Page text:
Phonological ability is a process that we can divide into a few categories. These include phonological awareness, decoding, letter recognition and rapid naming. Being able to understand, manipulate, and master the sounds of letters, letter sound correspondences, and syllable patterns.
Tests for dyslexia look at a number of skills related to reading, such as decoding, phonological awareness, and comprehension. Reading fluency, including the ability to read “unbroken”, the ability to “read punctuation” and register, and levels of comprehension when reading. It’s more than a mechanical ability, it involves decoding meaning as well as sounds.
Spelling is one of the biggest, and most widely experienced difficulties for the dyslexic child and adult. Most dyslexic people can learn to read well with the right support, however, spelling appears to be a difficulty that persists throughout life. Putting the right letters in the right order, matching phonemes to graphemes, and applied letter recognition.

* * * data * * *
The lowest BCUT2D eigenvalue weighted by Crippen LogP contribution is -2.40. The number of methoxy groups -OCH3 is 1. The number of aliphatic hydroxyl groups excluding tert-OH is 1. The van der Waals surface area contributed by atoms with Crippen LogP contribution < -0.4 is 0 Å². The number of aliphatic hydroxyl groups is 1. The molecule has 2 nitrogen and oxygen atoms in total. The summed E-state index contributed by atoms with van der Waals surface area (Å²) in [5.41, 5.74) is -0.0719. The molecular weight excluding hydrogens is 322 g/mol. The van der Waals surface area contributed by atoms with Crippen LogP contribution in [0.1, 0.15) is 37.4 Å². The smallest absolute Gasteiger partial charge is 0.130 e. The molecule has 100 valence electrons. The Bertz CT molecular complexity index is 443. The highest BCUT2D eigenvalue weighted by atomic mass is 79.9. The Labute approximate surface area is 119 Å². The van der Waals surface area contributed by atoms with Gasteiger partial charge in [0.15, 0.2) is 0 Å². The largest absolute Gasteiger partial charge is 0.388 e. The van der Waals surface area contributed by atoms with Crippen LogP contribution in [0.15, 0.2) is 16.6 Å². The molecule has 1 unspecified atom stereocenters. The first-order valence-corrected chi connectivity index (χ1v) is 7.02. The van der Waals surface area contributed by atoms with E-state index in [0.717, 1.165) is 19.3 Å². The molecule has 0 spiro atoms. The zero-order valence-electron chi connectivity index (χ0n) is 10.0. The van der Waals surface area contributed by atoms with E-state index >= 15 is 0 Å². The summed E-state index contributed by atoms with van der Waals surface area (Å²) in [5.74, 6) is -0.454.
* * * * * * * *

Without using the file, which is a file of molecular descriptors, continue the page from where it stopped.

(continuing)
Although dyseidetic dyslexia results in characteristic coding patterns producing specific reading problems, it is probable that visual perceptual deficiencies contribute to learning problems that include general reading problems. The most common understanding of visual perception in dyslexia was associated with problems visually discerning and comparing patterns and sequences, which can include seeing directionality in letters and words, and even recognising words.
This category of memory plays an important role in reading and learning. It is the part of short-term memory that allows our brain to hold onto information for a brief period of time while doing something else.The ability to recall and apply, then use information, while distinguishing between the contexts in which it can be used, without losing track of it.
Many individuals with dyslexia or learning disabilities think that writing comes easily for others, but this is not the case. Writing is a complex process. Even great writers need to work at it. They draft, edit, and re-write many times until they are satisfied with the final copy. This is more than the ability to form letters and words (although it is that). It is about pencil grip, structuring and organising writing, and making that writing comprehensible, focused, and meaningful. There are many executive functions involved in good writing.